Signs 63 – Statistical Standoff

| April 2, 2022

Signs 63 – Statistical StandoffIn Signs 62 – Blip or Gap, the data hinted at two possibilities.  The beginning of a new gap in the Nemesis Cloud – or not.

Oddly, the data for March does not clarify this statistical standoff between these two possibilities.

Rather, it’s an odd mix, and so one thing is clear.  It will a few months before a more definitive analysis is possible.

This is not to say that we are out of danger or that things are improving.

The danger persists and we see no particular improvement at this time.  Hence, our concerns about a major impact event later this year remain.

March 2022 Fireballs

Fireballs are reported worldwide, and the American Meteor Society which is the primary source for North America, for this dataset.

AMS Multistate / Country Fireballs

Multistate/country fireballs cross the borders of multiple states and countries. For this reason, this is a critical category in the dataset because of the distance these fireballs must travel to receive reports from across large geographic areas.

AMS Multistate Fireballs for 1/2019 to 3/2022
March 2022 is close behind the same period in 2021.   However, when we view the first quarter of this year as a whole, the number of multistate observations for this 3-month period is roughly as high as 2021.

AMS Huge Event Fireballs

It is a commonplace occurrence for Multistate / Country Fireballs to be reported as huge events because a huge event occurs when 100 or more eyewitness observers report a huge fireball event.

AMS Huge Event Fireballs for 1/2019 to 3/2022

This is the data subset that surprised us.  In February 2022, there we no reported huge events.   Then in March, we see roughly the same levels as in January for huge and multistate data subsets.   Ergo, the search goes on.

What We’re Looking For

As reported in Signs 60, we use the huge event data subset for testing J.P. Jone’s Nemesis Ring Theory.   Specially, we’re looking for the gaps between the rings as illustrated below.

J.P. Jones Nemesis Cloud Data

AMS Monthly Total Fireballs

The monthly total fireballs are the most critical category in this dataset. When we look at the monthly total of fireballs for March 2022 the results, are not statistically significant as compared with March 2021.

AMS Monthly Fireballs for 1/2019 to 3/2022

Let’s imagine this as a horse race.  When we compare the first quarter of 2022 with the previous three years, 2022 wins by a nose.

This tells us is that we continue to be in an area of space that is unusually dense with Earth-crossing objects.

Yearly AMS Fireball Totals

The inner ring of the Nemesis Cloud is bolting upward through the ecliptic into the Northern skies as Nemesis begins accelerating toward aphelion, its closest point to Sol.   This brings us to the annual totals.

AMS Yearly Fireballs for 1/2011 to 3/2022

For the period 2012 to 2022, we see a decade of change where the first quarter of 2022 equals that of the entire year of 2012.  Wow!

Earthquakes Since 1997

At the outset of our Signs series, J. P. Jones created a dataset spreadsheet that tracks the total number of earthquakes each month beginning with 1997.  The updated table below now includes March 2022 with the data reported by the USGS for the month.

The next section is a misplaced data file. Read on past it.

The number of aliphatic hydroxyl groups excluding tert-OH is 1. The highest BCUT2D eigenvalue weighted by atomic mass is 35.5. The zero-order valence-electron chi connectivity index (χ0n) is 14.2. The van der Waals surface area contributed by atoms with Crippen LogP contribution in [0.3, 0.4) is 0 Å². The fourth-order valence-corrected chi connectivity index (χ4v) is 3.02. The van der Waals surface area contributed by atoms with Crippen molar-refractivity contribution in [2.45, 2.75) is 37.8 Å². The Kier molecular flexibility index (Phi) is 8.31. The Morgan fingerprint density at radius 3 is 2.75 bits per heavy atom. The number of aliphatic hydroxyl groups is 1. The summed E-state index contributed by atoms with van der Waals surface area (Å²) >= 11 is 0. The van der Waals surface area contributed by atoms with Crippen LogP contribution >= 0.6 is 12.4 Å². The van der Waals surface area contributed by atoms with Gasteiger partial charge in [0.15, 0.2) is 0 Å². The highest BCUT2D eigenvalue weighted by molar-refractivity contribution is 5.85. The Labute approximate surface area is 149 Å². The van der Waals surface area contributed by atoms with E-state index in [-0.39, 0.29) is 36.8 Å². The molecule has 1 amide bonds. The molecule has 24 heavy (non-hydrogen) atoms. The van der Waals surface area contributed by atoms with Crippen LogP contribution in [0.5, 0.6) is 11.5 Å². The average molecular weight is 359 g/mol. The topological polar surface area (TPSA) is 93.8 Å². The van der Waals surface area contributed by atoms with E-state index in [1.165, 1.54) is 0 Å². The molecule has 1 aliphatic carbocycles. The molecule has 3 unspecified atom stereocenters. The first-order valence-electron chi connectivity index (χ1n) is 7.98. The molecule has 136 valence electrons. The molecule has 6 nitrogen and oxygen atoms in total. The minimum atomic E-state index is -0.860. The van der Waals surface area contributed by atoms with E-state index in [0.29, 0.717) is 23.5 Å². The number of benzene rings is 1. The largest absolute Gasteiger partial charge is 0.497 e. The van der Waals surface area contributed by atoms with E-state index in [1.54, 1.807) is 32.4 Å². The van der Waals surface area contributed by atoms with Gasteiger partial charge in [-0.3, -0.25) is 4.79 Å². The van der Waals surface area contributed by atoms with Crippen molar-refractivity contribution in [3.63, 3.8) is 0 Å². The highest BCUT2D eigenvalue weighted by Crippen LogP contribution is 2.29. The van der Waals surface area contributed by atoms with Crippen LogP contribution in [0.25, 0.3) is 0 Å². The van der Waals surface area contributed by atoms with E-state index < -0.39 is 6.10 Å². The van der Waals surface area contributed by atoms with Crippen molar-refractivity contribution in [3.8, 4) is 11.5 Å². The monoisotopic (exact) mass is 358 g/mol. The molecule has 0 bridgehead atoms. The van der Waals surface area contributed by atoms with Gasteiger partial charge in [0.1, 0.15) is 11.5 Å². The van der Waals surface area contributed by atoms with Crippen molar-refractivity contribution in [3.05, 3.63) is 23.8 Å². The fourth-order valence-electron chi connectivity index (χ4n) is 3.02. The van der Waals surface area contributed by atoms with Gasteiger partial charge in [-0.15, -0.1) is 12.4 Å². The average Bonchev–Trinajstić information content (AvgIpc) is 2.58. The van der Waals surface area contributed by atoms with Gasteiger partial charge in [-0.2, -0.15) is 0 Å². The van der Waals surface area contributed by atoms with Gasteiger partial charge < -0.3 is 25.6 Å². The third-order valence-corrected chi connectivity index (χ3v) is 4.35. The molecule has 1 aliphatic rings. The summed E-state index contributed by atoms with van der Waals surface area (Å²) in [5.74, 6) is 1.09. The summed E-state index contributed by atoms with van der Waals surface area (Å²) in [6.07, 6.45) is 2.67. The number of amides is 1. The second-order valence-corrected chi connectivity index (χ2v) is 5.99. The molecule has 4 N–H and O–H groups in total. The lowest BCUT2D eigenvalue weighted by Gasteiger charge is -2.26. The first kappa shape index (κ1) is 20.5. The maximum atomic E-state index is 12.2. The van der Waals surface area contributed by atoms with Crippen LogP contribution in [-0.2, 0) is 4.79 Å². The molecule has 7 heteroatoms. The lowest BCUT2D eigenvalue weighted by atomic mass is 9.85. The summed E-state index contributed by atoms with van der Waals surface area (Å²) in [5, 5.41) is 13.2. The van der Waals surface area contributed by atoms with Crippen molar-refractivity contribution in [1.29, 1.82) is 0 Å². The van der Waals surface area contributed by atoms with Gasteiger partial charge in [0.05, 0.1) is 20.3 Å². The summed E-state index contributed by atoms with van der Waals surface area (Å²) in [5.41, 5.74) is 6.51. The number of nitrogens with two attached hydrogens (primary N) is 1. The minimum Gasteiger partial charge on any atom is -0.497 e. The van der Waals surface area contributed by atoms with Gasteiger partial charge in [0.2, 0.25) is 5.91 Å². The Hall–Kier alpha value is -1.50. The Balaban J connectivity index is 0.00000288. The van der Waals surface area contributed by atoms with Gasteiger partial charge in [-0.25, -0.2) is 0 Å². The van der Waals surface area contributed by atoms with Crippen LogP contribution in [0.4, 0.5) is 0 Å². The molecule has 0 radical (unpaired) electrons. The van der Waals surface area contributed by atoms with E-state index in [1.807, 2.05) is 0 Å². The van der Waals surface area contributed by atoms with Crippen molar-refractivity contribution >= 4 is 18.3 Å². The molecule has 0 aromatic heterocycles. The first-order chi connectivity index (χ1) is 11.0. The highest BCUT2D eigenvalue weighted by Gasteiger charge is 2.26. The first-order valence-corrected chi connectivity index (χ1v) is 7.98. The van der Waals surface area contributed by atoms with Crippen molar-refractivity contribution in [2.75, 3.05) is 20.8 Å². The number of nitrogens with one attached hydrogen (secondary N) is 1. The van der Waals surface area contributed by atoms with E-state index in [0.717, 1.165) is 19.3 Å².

Earthquakes 1/1997 to 3/2022

At 9,465 earthquakes of all magnitudes, March 2022 is now the third consecutive 5-digit month for 2022 as reported by the USGS.

Monthly Earthquakes 1/2019 to 2/2022

When we look at annual global earthquakes for February, we see the same overall trend since January 2021.  The numbers track previous years but with a flatter range.

For those with an untrained eye, it would be simple to assume that shows a broad lowering trend.  For example, the USGS did not report earthquakes during the La Palma eruption.

USGS Jiggerning 1/2008 to 7/2021

At this point, the data we harvested during the Trump administration is consistent and reliable, whereas we see clear evidence of jiggering during the Obama administration and resumption of that tactic during the Biden administration.

The sad truth is that thanks to anomalous earthquake reporting, we have to consider the reality that we’re flying blind with the USGS now.  We will continue reporting the data though it is now highly suspect.


The AMS data for March 2022 is a mixed bag and with regards to the Nemesis Cloud, the proposition that we could be entering another gap is still up for grabs.

However, when we step back and view the first quarter of this year as a whole, it reminds me of what J. P. Jones said it could be.  An Alberta Clipper (quicker hitter) passing in a flurry.

After seeing the numbers for March, all J.P. could say was that he is curious as to what we’ll see for April.  Ergo, he’s not discounting the chance of a full-fledged blizzard storm.

If so, a storm can be many things, natural and manmade as well so what could be the sum of all fears now.

It is not implausible that in the latter half of this year, WW III escalates with a nuclear weapon, and then following this attack our world will be shaken again, with a devastating impact event.  Or, the other way around.

This is why I wrote the Win-Win Survival Handbook.  It shows you how to locate a survival community and build it deep and safe.

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Category: Signs

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